I think it’s fair to say that we at Yinova have a hefty kale habit. We juice it, we steam it and one of us was even caught chopping it into her oatmeal. We’re particularly fond of kale chips, which satisfy our cravings for something salty and crunchy without having to resort to potato chips.
Kale chips are low calorie and nutritious. In fact, they’d be the perfect snack if it weren’t for the fact that they cost about $5 a box, making a daily kale chip habit a bit of an expensive proposition. One of my colleagues was bemoaning this expense, when it occurred to me that I had a solution.
"We should all grow our own kale chips:, I said.
“We should all grow our own kale chips,” I said.
“I’m not sure that’s practical in a New York apartment,” she said.
And that was where she was wrong!
Kale grows beautifully in pots and it has the kind of leaves that grow back when you cut them making it the perfect plant to keep on a window sill or a fire escape in order to grow your own kale chips. Kale is hardy. It prefers cold weather but it can adapt to heat (although if it gets too hot the leaves can get bitter).
So that’s how the “grow your own kale chips experiment” started. I agreed to grow some kale plants from seed, so that my workmates could make fresh kale chips for months on end, cheaply and without the inconvenience of going to the store.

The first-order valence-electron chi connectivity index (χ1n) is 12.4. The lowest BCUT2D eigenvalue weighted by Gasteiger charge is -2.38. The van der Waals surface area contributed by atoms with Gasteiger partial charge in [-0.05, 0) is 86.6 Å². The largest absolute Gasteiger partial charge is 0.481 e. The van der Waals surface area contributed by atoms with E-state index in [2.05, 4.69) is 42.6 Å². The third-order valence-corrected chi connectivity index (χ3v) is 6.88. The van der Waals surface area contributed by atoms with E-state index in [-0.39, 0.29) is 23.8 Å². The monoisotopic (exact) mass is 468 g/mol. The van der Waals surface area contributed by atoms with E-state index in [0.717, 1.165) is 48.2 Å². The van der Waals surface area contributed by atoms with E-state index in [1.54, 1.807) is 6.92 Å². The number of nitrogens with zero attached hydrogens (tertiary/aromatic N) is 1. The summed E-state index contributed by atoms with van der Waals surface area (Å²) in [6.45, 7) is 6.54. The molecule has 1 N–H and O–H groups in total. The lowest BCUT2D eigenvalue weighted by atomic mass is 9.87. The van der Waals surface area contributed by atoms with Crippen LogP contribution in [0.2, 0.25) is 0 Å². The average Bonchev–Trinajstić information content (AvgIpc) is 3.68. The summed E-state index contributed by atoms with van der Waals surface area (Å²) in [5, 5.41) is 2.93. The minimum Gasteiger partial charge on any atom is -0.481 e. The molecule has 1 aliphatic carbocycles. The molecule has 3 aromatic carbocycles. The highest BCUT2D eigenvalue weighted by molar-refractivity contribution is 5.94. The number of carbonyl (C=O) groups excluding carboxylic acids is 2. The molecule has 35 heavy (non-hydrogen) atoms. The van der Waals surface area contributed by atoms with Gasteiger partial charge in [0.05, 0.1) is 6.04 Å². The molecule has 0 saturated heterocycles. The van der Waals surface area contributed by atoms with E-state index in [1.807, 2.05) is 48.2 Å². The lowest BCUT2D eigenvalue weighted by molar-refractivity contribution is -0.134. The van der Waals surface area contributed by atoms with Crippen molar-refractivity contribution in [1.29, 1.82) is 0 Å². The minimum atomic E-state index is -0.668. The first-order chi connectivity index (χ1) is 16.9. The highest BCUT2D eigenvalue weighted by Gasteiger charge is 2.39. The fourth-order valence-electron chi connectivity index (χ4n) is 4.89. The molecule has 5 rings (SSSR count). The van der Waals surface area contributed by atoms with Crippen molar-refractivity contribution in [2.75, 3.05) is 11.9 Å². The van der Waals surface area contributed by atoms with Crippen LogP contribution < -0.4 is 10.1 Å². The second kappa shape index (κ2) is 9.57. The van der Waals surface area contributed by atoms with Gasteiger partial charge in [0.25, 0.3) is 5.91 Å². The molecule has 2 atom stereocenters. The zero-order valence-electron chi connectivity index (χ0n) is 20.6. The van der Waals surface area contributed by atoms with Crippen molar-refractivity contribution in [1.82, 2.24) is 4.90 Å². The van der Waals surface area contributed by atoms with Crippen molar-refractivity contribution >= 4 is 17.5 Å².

How do you grow kale plants, you ask?
Buy some kale seeds (we like curly kale for kale chips because it gets crunchier). Find a pot that is at least 6 inches across and 8 inches deep and fill it with potting soil. We make our own potting soil, but you can save time and buy it too. Plant 2 -3 seeds in the center of the pot, about 1/2 inch deep. Keep the soil moist and as the seedlings grow, pull out the weaker ones, leaving one strong plant. You can read more detailed information about growing plants from seed here.
All you need to know about keeping a kale plant in your apartment is this. It needs a bit of light. If you forget to water it, the leaves will get bitter. don’t pick all the leaves at once. Never pick the leaves right in the center or you will kill the plant. Instead harvest the outer leaves. Twist the leaves off gently, or snip them with scissors.
And that’s all you need to know. Except for one thing…..
Our yummy kale chip recipe. You’ll find it here.
This article was first published on our sister blog, growcookheal.com where our Clinic-Directors Jill Blakeway and Noah Rubinstein talk about growing a healing garden.